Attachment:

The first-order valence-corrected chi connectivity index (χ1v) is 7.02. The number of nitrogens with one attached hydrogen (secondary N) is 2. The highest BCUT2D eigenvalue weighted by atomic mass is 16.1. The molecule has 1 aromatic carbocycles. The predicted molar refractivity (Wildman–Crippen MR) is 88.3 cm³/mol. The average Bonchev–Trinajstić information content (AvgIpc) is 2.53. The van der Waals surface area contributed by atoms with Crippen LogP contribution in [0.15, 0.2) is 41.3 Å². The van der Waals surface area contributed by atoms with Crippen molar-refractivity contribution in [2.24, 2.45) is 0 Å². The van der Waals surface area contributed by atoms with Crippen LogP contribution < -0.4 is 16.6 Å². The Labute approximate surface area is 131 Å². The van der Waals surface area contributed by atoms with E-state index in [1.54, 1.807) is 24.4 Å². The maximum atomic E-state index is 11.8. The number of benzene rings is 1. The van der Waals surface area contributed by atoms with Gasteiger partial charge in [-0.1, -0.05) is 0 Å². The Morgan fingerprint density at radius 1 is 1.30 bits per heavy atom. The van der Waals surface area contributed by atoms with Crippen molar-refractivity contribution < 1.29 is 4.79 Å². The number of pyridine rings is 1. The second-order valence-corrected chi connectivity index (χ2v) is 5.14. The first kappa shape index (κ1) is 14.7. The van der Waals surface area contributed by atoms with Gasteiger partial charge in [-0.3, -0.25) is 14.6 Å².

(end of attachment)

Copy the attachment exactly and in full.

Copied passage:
The first-order valence-corrected chi connectivity index (χ1v) is 7.02. The number of nitrogens with one attached hydrogen (secondary N) is 2. The highest BCUT2D eigenvalue weighted by atomic mass is 16.1. The molecule has 1 aromatic carbocycles. The predicted molar refractivity (Wildman–Crippen MR) is 88.3 cm³/mol. The average Bonchev–Trinajstić information content (AvgIpc) is 2.53. The van der Waals surface area contributed by atoms with Crippen LogP contribution in [0.15, 0.2) is 41.3 Å². The van der Waals surface area contributed by atoms with Crippen molar-refractivity contribution in [2.24, 2.45) is 0 Å². The van der Waals surface area contributed by atoms with Crippen LogP contribution < -0.4 is 16.6 Å². The Labute approximate surface area is 131 Å². The van der Waals surface area contributed by atoms with E-state index in [1.54, 1.807) is 24.4 Å². The maximum atomic E-state index is 11.8. The number of benzene rings is 1. The van der Waals surface area contributed by atoms with Gasteiger partial charge in [-0.1, -0.05) is 0 Å². The Morgan fingerprint density at radius 1 is 1.30 bits per heavy atom. The van der Waals surface area contributed by atoms with Crippen molar-refractivity contribution < 1.29 is 4.79 Å². The number of pyridine rings is 1. The second-order valence-corrected chi connectivity index (χ2v) is 5.14. The first kappa shape index (κ1) is 14.7. The van der Waals surface area contributed by atoms with Gasteiger partial charge in [-0.3, -0.25) is 14.6 Å².